Mao Zedong used a number of different methods constantly to consolidate his power in the years between 1949 to 1953. Most of these are vital to the survival of the Communist Party with Mao as its leader.
The new Government faced a lot of challenges in 1949 as the people of China and their economy was exhausted after years of war and conflict. China had been through decades of internal conflict in the civil war which was fought on and off at irregular intervals from 1927. Mao’s strategies during the civil war meant that he emerged in 1949 as the doctrine of the Communist Party; however his approach to governing the country was one of caution in the early years.
Mao’s ultimate goal was to make China a communist country but his belief in the Marxist-Leninist theory which promotes the development of a communist society led him to believe China wasn’t yet ready to develop into communism. In order to develop as a country in things like agriculture and industry, Mao realised that he needed the support of the national bourgeoisie (this is a term that refers to the middle class for example businessmen but also people of higher professions such as doctors and lawyers). At first Mao tried to make policies that wouldn’t isolate his potential middle-class supporters like shareholders and owners of businesses that had become state controlled were given compensation as long as they were willing to cooperate with his new regime. Mao was also willing to tolerate the existence of other political parties as long as they didn’t threaten the Chinese Communist Party’s power.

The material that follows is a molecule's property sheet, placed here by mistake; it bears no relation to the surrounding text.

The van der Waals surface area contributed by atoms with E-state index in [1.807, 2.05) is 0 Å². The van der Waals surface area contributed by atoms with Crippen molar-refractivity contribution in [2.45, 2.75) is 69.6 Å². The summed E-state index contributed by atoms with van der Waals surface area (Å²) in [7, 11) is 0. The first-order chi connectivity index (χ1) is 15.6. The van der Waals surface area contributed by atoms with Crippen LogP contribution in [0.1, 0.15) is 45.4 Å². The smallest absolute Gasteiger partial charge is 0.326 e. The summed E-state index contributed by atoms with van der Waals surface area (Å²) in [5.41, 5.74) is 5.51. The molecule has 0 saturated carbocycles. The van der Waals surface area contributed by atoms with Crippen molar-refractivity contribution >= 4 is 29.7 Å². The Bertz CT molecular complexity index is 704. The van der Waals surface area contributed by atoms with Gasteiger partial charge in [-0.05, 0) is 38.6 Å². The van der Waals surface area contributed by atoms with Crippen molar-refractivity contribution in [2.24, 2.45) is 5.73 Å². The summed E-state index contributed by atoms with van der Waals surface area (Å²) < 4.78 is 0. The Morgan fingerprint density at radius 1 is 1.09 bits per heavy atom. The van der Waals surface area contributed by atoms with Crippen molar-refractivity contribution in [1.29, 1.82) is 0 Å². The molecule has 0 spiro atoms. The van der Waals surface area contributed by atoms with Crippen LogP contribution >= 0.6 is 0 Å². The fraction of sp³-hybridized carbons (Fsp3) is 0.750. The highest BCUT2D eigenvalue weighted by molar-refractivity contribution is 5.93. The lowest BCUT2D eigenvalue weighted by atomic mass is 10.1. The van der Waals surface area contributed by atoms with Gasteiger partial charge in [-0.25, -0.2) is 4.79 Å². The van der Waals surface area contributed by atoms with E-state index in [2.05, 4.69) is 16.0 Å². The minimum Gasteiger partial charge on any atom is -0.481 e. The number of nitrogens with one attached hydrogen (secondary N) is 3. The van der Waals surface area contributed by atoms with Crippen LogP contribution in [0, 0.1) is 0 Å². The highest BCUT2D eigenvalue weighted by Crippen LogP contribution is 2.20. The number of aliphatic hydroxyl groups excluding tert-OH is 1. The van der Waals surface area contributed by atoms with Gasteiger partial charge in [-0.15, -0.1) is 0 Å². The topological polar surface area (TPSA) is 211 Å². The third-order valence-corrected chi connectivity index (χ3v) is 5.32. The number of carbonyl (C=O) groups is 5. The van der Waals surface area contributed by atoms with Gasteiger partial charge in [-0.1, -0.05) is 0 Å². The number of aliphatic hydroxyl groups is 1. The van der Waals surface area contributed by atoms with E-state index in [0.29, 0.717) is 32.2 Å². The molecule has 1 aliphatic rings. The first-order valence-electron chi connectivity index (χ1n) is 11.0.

Every Chinese citizen who was employed belonged to a work unit or danwei. The work units controlled the allocation of housing, grain, cooking oil and cloth; they also issued permits to travel, marry, enter the army or go to university and to change employment. They started to build records on people known as ‘dangan’. Those who weren’t in employment...